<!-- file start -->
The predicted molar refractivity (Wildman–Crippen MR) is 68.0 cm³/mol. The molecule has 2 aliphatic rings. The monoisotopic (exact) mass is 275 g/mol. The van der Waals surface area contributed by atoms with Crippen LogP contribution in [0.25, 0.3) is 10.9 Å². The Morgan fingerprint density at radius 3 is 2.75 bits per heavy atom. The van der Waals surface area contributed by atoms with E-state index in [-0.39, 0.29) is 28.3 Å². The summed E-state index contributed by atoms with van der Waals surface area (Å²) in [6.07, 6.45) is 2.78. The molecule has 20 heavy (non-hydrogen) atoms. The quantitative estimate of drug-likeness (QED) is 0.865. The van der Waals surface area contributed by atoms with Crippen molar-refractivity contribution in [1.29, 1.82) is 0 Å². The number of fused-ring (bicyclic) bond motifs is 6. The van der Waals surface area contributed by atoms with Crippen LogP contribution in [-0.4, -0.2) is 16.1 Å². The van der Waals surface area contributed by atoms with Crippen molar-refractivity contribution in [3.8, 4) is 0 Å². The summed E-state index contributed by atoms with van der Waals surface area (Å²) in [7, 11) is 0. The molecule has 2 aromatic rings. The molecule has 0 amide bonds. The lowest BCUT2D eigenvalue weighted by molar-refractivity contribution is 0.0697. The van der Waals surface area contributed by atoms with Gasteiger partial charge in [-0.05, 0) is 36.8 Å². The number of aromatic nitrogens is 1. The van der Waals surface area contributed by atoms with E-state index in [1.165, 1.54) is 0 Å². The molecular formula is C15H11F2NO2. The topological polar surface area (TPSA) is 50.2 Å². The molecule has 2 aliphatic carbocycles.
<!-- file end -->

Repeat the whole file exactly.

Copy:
The predicted molar refractivity (Wildman–Crippen MR) is 68.0 cm³/mol. The molecule has 2 aliphatic rings. The monoisotopic (exact) mass is 275 g/mol. The van der Waals surface area contributed by atoms with Crippen LogP contribution in [0.25, 0.3) is 10.9 Å². The Morgan fingerprint density at radius 3 is 2.75 bits per heavy atom. The van der Waals surface area contributed by atoms with E-state index in [-0.39, 0.29) is 28.3 Å². The summed E-state index contributed by atoms with van der Waals surface area (Å²) in [6.07, 6.45) is 2.78. The molecule has 20 heavy (non-hydrogen) atoms. The quantitative estimate of drug-likeness (QED) is 0.865. The van der Waals surface area contributed by atoms with Crippen molar-refractivity contribution in [1.29, 1.82) is 0 Å². The number of fused-ring (bicyclic) bond motifs is 6. The van der Waals surface area contributed by atoms with Crippen LogP contribution in [-0.4, -0.2) is 16.1 Å². The van der Waals surface area contributed by atoms with Crippen molar-refractivity contribution in [3.8, 4) is 0 Å². The summed E-state index contributed by atoms with van der Waals surface area (Å²) in [7, 11) is 0. The molecule has 2 aromatic rings. The molecule has 0 amide bonds. The lowest BCUT2D eigenvalue weighted by molar-refractivity contribution is 0.0697. The van der Waals surface area contributed by atoms with Gasteiger partial charge in [-0.05, 0) is 36.8 Å². The number of aromatic nitrogens is 1. The van der Waals surface area contributed by atoms with E-state index in [1.165, 1.54) is 0 Å². The molecular formula is C15H11F2NO2. The topological polar surface area (TPSA) is 50.2 Å². The molecule has 2 aliphatic carbocycles.